A woman refused to look at herself in a mirror after an acne scar left her with a gaping hole

A woman refused to look at herself in the mirror after an acne scar became cancerous and left her with a gaping hole on her nose.

Market specialist Melissa Fife, 40, noticed that an acne scar on her nose was irritating before she noticed it was getting bigger and the nearby skin was starting to shake in early 2020.

Melissa consulted a plastic surgeon who immediately recommended a dermatologist because he believed she was showing signs of skin cancer.

Within a week, Melissa, from Utah, USA, had a biopsy and received an official diagnosis of basal cell carcinoma skin cancer – the most commonly diagnosed skin. cancer in the United States.

Despite the diagnosis, Melissa was calm and she was reassured that the cancer had been found early and she knew she would be able to get treatment soon.

After the biopsy, she was scheduled for a small procedure called Mohs surgery – an operation performed under local anesthesia where the cancerous tissue is cut out.

The initial scar that Melissa was worried about



Unfortunately, her cancer was deeper than doctors thought, and Melissa was told she should have four stages of that procedure on her nose.

Between operations, a large, open wound remained on her nose, which she had to cover with a bandage.

For the first few days after her surgery, Melissa found it too hard to face looking at her wound as she struggled to make the sudden change to her face.

Fortunately, her family was incredibly supportive, and volunteered to help her so she didn’t have to look at her injury until she was ready.

After a few days, she decided she needed to see the wound to understand what she was going through.

Her last surgery was a reconstruction of her nose done by taking a skin graft from her clavicle.

After this operation, Melissa was worried because the skin graft looked alarming and dead – but the nurse assured her that it was normal and would get better over time.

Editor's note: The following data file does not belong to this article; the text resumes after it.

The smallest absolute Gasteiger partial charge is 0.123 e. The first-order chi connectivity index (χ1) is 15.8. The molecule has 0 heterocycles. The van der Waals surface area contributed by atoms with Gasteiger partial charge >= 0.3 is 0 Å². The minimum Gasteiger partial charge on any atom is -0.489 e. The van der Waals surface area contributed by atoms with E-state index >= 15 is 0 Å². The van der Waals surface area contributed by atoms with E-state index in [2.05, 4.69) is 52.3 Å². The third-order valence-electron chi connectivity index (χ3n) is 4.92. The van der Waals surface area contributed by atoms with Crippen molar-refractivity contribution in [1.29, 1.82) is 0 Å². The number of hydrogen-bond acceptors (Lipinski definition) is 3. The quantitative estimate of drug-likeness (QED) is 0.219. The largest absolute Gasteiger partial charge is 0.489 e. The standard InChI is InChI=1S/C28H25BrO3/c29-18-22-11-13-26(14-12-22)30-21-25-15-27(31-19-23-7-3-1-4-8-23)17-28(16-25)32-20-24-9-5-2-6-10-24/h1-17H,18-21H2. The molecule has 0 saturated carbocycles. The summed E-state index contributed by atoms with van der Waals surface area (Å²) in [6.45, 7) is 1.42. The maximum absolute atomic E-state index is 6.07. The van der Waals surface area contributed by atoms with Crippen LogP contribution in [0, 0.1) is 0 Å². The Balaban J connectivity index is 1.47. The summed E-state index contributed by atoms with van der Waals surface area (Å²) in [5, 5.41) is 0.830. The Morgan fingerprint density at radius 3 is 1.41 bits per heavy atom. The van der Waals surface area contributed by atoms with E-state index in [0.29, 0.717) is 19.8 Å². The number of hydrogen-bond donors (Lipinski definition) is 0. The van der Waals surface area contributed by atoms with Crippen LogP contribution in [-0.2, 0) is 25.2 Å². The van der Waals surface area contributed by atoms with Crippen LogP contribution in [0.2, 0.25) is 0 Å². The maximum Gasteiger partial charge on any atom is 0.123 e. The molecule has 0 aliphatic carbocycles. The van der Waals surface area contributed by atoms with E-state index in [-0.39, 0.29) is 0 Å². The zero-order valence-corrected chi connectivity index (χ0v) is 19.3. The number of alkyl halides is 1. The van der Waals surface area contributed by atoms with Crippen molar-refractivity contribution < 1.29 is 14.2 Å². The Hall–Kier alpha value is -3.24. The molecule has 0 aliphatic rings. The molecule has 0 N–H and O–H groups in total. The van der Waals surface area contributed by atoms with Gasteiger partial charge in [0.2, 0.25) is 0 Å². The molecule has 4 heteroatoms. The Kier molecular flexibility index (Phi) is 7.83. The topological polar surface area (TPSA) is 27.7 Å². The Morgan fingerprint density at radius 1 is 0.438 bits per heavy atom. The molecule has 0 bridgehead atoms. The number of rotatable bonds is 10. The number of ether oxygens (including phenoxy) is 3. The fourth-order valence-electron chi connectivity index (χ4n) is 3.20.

Now in the healing process, Melissa’s skin graft is starting to look more pink and even, but luckily she hasn’t suffered too much pain.

One of her nostrils is partially collapsed, but she plans to find a way to rebuild her nose in the future.

Melissa’s skin graft after the operation



After spending most of her life outside in the sun, Melissa now has to be extra careful about sun protection. She always wore sunscreen before her diagnosis, but now she also adds extra clothing for sunscreen.

Melissa wants to encourage people to have regular appointments with dermatologists and protect themselves from the sun.

Since her operations, the way she looks at her own beauty has changed. After her operations, she struggled to adapt to the way she looked – but she doesn’t want to hide anymore.

“I’ve been working on expert marketing for about a decade, and most of the events I have to work on are outdoor,” Melissa said.

“I’m also an outdoor enthusiast – but I’ve always tried to wear a hat when possible and I’ve been wearing high SPF sunscreens every day.

“I had a small acne scar on my nose for a few years, but in early 2020, my scar started to irritate. Skin would fall apart and it would easily peel off.

“The scar was starting to get bigger and more deformed – I was embarrassed by what it looked like. I thought it was purely cosmetic and it was my fault it kept getting bigger.

“I decided to see a plastic surgeon for a consultation to find out what my chances are for a scar review.